Wednesday, May 04, 2005

On Rabbeim

I've got to say, I love my boys' Rabbeim. I may not agree with everything that they say regarding Torah and Yahadus, but I love 'em anyway.

My younger son is in third grade. His Rebbe is simply amazing, but we already knew that from when my older son had him. He puts so much of his own personal time and effort into making learning interesting for the children. The fact that he's techno-savvy is a big plus.

The younger one is starting to learn "Az Yashir" now. So, what did this Rebbe do? He made a PowerPoint presentation where the children can click through one pasuk at a time, see the text of the pasuk and listen to either the translation or with truppe (cantallation), and sent it home on CD with the boys. When the boys started learning Mishnayos, not only did he make a celebration for them (making sure that all the boys participated), but he also made sure to send home for each boy a certificate with a picture of the boy as he appeared that day. In addition, his whole family chipped in to help with the celebration - his wife baked cakes and cookies for the occassion and she was there to help set up. When my son's yeshiva had a father-son brunch, he took his digital camera there, made sure to get shots of all the boys with their fathers (or alternate male relatvies who attended) and then sent home a nice picture of the boys framed with the words of a song that he had taught them for a presentation at the brunch. When they learned the Makkos, not only did they just learn it, but he arranged for a Makkos fair for the children. When nine boys from the class were absent, he conferenced called them so that they could learn together with the class. When my older son was in his class and was out sick for a few days, the Rebbe called him on his cell phone from class and used his own personal cell minutes to make sure that my son kept us as much as he was able during his illness.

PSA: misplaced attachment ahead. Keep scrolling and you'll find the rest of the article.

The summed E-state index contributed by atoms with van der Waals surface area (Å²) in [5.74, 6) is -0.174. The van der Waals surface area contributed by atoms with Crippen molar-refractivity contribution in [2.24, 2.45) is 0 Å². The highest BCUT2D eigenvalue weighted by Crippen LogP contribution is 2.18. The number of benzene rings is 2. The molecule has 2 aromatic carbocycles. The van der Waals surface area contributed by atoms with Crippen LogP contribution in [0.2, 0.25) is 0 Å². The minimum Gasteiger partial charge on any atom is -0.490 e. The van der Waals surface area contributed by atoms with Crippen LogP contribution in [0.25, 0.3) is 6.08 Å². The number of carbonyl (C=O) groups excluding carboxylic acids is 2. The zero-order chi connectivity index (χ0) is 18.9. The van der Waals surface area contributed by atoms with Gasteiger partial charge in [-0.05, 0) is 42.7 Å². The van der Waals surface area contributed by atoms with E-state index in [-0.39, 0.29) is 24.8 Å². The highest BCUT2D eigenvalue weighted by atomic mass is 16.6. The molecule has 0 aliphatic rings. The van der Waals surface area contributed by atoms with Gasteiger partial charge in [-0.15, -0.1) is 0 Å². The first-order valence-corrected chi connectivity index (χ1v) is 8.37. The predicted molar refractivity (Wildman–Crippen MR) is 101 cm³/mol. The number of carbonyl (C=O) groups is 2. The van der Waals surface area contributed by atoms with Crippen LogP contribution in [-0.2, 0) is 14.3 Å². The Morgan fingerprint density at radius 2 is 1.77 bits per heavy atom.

My older sons' rebbe is not as tech-savvy as my younger son's rebbe. He doesn't send home pictures of the boys and doesn't send presentations for them. He doesn't call them from the classroom when they are ill. But he makes up for it in the pure love that one can see that he has for the boys. He takes great pains to see to it that every boy is taken care of. He paired my son off with another boy to learn b'chavrusa (together). My son's chavrusa didn't take the responsibility seriously enough (he never called our son, when my son called him he was difficult to get a hold of, etc.) and so we asked the rebbe to switch our son's chavrusa. He did - he took the job himself. For several months, he and my son learned on the phone most nights b'chavrusa. How many grade-school Rabbeim would do that? He arranges for trips for the boys who don't watch TV to meet with Gedolim (and dinner for those that go) on his own time and from his own money. He arranged for all the boys in the class to be able to go to a gym and swimming pool one Sunday night. These aren't among his official responsibilites as a Rebbe - but one can see the love he has for teaching and the love he has for his students. He comes off as just such a warm person.